German Reich

GermanyReichDeutsches ReichGermanDeutschen ReichDeutsche ReichGerman ''ReichGerman EmpireGerman stateDeutschen Reiches
Deutsches Reich was the constitutional name in the German language for the German nation state that existed from 1871 to 1945.wikipedia
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German Empire

GermanyGermanImperial Germany
The word Kaiserreich is applied to denote an empire with an emperor; hence the German Empire of 1871–1918 is termed Deutsches Kaiserreich in standard works of reference.
The German Empire (Deutsches Kaiserreich, officially Deutsches Reich), also known the "Second Reich" or Imperial Germany, was the German nation state that existed from the unification of Germany in 1871 until the abdication of Emperor Wilhelm II in 1918.

Weimar Republic

GermanyWeimar GermanyWeimar
The 1918–1933 republic, which was also called German Reich, was ignored and denounced by the Nazis as a historical aberration.
The official name of the republic remained Deutsches Reich ("German Reich") unchanged from 1871, because of the German tradition of substates.

Nazi Germany

Third ReichGermanGermany
The declaration asserted the complete legal extinction of the Third Reich following death of Adolf Hitler on 30 April 1945, but the continued subsequent existence of a German people and a German national territory; although subject to the four signatory powers also asserting their authority to determine the future boundaries of Germany.
The official name of the state was Deutsches Reich (German Reich) until 1943 and Großdeutsches Reich (Greater German Reich) from 1943 to 1945.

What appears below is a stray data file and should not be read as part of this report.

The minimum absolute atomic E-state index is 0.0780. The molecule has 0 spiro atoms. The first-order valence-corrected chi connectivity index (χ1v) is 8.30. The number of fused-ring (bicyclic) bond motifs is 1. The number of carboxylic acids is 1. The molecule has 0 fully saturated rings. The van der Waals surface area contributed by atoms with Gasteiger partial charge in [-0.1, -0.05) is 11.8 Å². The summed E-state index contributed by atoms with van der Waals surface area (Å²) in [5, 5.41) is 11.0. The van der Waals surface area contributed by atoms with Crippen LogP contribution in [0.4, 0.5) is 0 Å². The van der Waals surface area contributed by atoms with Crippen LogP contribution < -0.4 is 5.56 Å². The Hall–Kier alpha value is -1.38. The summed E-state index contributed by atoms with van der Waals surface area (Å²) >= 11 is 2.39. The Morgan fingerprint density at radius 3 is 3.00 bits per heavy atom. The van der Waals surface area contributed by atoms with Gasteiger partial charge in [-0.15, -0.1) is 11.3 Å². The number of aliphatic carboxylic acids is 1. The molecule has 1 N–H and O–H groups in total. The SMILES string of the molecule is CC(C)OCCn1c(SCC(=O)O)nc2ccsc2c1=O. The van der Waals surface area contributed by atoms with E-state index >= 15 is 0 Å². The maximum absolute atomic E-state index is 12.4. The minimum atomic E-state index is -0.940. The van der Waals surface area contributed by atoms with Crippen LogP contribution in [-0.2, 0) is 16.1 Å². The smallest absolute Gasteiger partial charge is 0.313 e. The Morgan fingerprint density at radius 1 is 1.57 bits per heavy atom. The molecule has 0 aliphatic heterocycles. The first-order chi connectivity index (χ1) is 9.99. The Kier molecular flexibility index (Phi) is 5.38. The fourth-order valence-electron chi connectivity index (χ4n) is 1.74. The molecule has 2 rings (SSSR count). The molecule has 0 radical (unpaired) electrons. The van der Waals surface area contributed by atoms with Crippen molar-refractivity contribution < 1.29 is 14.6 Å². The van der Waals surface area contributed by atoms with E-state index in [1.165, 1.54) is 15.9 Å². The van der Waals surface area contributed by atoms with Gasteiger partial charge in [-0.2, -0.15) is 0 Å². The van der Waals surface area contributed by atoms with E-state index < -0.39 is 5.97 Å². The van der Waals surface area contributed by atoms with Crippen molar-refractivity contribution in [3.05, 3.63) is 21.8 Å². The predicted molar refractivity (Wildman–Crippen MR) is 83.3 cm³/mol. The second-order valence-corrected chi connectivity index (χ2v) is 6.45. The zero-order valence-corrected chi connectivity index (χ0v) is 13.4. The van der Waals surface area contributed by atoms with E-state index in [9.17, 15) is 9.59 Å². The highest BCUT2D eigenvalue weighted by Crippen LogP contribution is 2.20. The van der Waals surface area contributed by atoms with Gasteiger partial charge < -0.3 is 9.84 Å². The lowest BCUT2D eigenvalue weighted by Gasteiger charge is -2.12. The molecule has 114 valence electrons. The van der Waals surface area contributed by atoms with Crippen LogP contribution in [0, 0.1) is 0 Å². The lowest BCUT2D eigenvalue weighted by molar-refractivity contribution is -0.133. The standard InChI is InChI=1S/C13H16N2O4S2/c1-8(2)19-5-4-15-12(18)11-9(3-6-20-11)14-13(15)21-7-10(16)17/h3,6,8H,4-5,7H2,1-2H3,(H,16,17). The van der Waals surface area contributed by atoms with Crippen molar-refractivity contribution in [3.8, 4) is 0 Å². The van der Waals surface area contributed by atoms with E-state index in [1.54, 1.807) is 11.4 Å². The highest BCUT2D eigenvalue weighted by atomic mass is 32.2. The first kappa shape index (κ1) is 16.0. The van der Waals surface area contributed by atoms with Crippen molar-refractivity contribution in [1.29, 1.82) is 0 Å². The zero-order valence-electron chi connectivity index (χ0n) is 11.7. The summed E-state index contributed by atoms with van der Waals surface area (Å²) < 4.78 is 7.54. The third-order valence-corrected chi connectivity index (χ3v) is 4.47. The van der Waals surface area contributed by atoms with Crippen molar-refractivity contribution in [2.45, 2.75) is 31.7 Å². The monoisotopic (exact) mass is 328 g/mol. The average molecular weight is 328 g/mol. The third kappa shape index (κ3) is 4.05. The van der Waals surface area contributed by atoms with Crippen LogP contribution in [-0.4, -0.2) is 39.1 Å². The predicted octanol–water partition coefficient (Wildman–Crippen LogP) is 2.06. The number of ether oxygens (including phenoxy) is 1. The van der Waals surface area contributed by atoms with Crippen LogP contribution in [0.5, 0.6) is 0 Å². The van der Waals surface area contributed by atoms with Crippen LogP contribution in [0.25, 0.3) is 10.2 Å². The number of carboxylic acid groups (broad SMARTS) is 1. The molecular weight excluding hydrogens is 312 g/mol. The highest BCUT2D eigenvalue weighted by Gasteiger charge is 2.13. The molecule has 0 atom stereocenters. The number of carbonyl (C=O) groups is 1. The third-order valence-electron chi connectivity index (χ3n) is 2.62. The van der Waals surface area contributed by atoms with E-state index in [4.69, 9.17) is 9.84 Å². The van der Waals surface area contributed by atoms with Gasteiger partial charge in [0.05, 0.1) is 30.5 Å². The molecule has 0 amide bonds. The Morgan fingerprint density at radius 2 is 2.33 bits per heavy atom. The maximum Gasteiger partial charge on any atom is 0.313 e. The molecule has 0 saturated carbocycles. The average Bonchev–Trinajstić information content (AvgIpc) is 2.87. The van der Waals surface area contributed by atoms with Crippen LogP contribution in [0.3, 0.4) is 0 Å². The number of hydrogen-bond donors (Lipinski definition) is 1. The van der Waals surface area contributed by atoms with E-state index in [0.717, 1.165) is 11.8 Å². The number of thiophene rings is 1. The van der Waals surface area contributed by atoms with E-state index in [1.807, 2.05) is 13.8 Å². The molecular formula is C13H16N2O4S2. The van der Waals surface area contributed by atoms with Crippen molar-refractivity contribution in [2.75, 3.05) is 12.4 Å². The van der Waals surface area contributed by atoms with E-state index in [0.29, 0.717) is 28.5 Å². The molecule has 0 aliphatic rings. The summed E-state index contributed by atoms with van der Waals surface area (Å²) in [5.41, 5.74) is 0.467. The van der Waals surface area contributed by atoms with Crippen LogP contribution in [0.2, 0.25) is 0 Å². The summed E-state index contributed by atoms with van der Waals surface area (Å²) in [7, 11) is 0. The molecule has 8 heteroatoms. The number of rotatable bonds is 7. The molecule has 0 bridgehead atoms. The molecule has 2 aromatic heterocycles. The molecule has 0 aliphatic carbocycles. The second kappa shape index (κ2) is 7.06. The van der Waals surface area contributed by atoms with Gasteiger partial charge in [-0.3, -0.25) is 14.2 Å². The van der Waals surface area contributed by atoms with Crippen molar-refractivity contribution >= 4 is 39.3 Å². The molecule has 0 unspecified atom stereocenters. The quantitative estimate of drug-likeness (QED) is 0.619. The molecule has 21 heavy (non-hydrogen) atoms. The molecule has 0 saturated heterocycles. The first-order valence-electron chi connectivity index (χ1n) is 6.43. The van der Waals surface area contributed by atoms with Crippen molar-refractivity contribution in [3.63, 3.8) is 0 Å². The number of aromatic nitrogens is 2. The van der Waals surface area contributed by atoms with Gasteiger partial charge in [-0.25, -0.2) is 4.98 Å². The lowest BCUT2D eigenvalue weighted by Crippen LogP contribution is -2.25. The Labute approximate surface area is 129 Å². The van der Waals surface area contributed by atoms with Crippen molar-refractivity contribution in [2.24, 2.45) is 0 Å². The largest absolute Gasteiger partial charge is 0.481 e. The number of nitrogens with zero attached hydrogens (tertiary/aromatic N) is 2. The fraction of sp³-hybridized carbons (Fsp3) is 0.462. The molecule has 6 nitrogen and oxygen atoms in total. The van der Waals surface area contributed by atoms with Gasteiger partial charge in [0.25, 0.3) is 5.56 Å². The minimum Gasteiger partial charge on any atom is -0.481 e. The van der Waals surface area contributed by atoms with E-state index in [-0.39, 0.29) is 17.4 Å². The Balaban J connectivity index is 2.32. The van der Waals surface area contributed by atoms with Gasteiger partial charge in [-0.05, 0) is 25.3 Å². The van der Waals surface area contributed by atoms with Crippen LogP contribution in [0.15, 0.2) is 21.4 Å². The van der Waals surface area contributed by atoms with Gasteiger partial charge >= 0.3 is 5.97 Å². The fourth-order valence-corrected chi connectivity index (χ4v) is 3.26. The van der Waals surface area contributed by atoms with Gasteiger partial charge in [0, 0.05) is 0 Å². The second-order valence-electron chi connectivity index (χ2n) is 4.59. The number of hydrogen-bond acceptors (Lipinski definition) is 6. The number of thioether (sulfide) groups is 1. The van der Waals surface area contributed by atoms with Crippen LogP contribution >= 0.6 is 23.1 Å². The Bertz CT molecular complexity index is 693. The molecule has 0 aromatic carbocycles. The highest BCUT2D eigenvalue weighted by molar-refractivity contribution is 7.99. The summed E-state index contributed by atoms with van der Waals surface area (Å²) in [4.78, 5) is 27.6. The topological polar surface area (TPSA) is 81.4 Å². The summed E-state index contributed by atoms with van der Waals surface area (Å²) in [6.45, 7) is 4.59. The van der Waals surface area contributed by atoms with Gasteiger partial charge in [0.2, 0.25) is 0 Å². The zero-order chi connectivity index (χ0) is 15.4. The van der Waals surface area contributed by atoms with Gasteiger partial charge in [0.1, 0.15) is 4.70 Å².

Allied-occupied Germany

GermanyBritish occupation zoneoccupied Germany
After World War II, the denotation "German Reich" quickly fell into disuse in Allied-occupied Germany, however, and the state's continued existence remained a matter of debate; the post-war Bonn Republic maintained the continued existence of the German Reich as an 'overall state", but dormant while East and West Germany continued to be divided. Nevertheless, when Germany was reunited in 1990 the term "German Reich" was not revived as a title for the Berlin Republic. At the Potsdam Conference, Allied-occupied Germany was defined as comprising "Germany as a whole"; and was divided into British, French, American and Soviet occupation zones; while the Allied Powers exercised the state authority assumed by the Berlin Declaration in transferring the former eastern territories of the German Reich east of the Oder–Neisse line to the Republic of Poland and the Soviet Union.
Upon defeat of Nazi Germany in World War II, the victorious Allies asserted joint authority and sovereignty over 'Germany as a whole', defined as all territories of the former German Reich west of the Oder–Neisse line, having declared the destruction of Nazi Germany at the death of Adolf Hitler (see 1945 Berlin Declaration).

West Germany

West GermanFederal Republic of GermanyGermany